We took the third flight out of Kathmandu, bound to Lukla, on the morning of Oct 8. I knew something was a tad haywire when, after 30 minutes or so, the plane began circling around some cloud-obscured location below. Shortly thereafter we found ourselves on the rarely-used landing strip at Lamidanda.
In Nepal, information passes through several filters before it reaches a foreigner's ear. First, it was confirmed that visibility was poor in Lukla. After awhile, word spread that an accident had occured. Was anyone hurt? The pilot is alive. What about other people? The pilot survived. I guess that's the Nepali way of saying, "everyone else died".
It turns out that [the doomed] flight no. 4 was about 2 minutes behind us. If the gossip on the ground is to be believed, our pilot warned the tailing pilot not to attempt a landing. The pilot of the ill-fated craft is quoted in Nepali papers as blaming Kathmandu-Lukla communications on the disaster, and Yeti Airlines officially claims that the airport was "suddenly" cloaked in fog, but the word at Lamidanda was simply that this guy, Surendra Kunwar, decided to play daredevil. He survived, apparently, because he was thrown through the cockpit windshield onto the runway, while everyone else had to endure the airplane flipping and then falling back 50 meters down the hillside.
In my life, I've met not one, but two sole survivors of bus accidents in India. Anyone who has spent anytime in this part of the world can regale you with tales of whisky-sotted bus drivers who, at 100 kilometers/hour, play "chicken" with the oncoming traffic on narrow mountain roads. Point is: the "daredevil" theory is not particularly far-fetched.
After a couple hours, we flew back to Kathmandu. I had encouraged my guide Nima to consider the possibility of trekking from Lamidanda to Lukla. It would take about five extra days, but being an American, I feared an FAA-style investigation that would shut the airport/airline down indefinitely. Not to worry...it turns out that a few October 8 flights landed after the crash.
I'm always the last guy to propose a "moment of silence", but the blase reaction of the Lamidanda passengers surprised me. Perhaps we just had trouble believing any Nepali -> foreigner information that came our way. Maybe the news was just too much to integrate into our morning at the pleasant, grassy landing strip, where locals showed up to offer tea. It wasn't "shock". Far from it. Nobody sensed a disturbance in the force as those 18 lives got snuffed out.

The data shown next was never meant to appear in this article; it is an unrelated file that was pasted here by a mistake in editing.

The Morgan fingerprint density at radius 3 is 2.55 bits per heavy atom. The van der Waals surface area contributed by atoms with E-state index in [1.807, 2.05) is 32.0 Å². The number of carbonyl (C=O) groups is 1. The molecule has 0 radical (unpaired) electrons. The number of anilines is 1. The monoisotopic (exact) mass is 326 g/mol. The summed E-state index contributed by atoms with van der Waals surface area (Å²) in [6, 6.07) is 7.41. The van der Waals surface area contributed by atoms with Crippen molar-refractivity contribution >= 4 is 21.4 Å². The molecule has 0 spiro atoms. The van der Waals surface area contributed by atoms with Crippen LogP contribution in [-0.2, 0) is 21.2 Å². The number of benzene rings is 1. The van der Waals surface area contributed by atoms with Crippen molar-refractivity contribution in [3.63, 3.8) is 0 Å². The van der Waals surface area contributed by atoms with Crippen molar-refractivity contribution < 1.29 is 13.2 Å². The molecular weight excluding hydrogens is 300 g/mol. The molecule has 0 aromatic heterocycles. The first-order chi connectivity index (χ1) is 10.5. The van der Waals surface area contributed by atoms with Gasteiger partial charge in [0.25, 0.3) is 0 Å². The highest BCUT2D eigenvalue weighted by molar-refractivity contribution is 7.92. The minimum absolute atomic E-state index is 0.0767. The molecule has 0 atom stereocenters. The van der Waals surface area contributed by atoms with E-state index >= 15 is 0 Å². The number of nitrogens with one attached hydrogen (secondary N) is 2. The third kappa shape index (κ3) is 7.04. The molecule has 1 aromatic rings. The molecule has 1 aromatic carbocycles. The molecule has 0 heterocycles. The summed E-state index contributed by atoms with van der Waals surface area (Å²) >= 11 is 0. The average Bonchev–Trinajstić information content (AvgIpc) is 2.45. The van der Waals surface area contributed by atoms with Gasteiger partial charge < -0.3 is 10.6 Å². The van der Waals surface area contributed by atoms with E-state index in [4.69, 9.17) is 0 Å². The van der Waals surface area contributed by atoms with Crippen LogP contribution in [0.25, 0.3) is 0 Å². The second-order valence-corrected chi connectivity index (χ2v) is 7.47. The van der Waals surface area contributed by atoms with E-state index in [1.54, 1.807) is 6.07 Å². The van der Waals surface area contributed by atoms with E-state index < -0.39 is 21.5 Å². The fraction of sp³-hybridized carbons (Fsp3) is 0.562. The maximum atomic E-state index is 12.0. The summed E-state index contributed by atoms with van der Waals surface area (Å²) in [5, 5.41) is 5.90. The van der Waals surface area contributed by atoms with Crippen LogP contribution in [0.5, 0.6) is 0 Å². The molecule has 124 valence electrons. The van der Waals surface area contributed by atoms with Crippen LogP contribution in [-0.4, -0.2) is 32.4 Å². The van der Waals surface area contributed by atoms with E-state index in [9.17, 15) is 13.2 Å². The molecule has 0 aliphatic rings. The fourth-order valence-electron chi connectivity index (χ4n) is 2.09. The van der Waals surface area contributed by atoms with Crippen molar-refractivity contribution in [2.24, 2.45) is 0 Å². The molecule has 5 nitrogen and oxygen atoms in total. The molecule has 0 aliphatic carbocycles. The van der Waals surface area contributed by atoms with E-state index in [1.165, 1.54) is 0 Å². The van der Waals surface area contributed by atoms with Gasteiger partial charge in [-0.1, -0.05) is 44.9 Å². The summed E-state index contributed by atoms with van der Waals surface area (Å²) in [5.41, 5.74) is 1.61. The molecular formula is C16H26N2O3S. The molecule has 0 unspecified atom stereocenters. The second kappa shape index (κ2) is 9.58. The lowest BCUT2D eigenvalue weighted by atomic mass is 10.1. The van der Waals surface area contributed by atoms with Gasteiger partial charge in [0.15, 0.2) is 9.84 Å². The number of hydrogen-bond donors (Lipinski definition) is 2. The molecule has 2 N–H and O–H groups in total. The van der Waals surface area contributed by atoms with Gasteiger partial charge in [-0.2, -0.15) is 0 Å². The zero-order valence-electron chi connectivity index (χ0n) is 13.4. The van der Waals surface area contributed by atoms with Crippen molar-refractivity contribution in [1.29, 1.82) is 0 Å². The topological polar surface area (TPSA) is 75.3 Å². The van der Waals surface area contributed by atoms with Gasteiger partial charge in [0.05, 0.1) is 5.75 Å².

Back in Kathmandu, I was told that someone was looking out for me. I resisted the impulse to ask where this "someone" was with regard to the passengers on flight 103. If I was spared, were the others punished? Not the time for a lecture on the shortcomings of theism. One friend e-mailed me with another sentiment: the devil wasn't quite ready to accept me into hell. That view might be .0000001% more accurate than the former.
Nima's family had already gone into mourning when we returned to Kathmandu. Somehow, they were convinced that he had taken the doomed flight.
Despite my cynicism when the events of the day got mixed up in supernaturalism, there was still some sense of amazement at my continued existence, and it's interesting to consider all the little circumstances that led up to me NOT being on Flight 103. For example, I hate the chaos at the domestic terminal in Kathmandu, so I insisted on arriving at the airport as fast as possible that morning. We were there at 5:00 AM, before the airport doors even opened. What little behind-the-scenes bureaucratic adjustments might have spared our lives? Why had the passengers chosen Yeti Airlines, and not another? (for my own part, I refuse to fly Sita Air, another carrier, because they wouldn't accept responsibility for lost baggage on a previous excursion to Lukla).
Of course, it's not a done deal that everyone would have died had I been on Flight 103. Consider the following scenario: I hop on the flight. 10 kilometers from Lukla, I cough loudly, causing the pilot to reflect on his sick daughter back in Kathmandu. A conservative, family-oriented, risk-averse state of consciousness ensues, and the pilot returns to Kathmandu.
It's also eerie to consider that we had, most likely, smiled and interacted with the doomed parties. Undoubtedly, they were thrilled in anticipation of their upcoming Himalayan adventures. That's how everyone feels when they hop into that "Twin Otter"...chances are high that some amazing experiences are just around the corner, but you're not really sure when/where/how they'll manifest. At Lukla, the landing arrives suddenly...in that mountainous environment, where the plane must be flying upwards at an 11 degree angle upon touch down, you don't have the usual indications that you're about to land...so the ill-fated passengers probably carried those happy feelings until their last seconds.
When we finally made it to Lukla on October 10 (the weather was bad on October 9), I walked down to the crash scene to take some video. As "luck" would have it, I bumped into my former super-porter on the way. I dragged him back up to the main strip of Lukla and asked Nima to consider him as a porter for our upcoming jaunt up Mera Peak. That was fine with Nima, and it turned out to be a great decision. Anyway, Mr. Super-Porter related that he heard a boom, visited the crash site, and was greeted with the sight of bodies with burnt-off faces, and some strange, unpleasant odors. That's pretty much the story you'll hear from all the denizens of Lukla.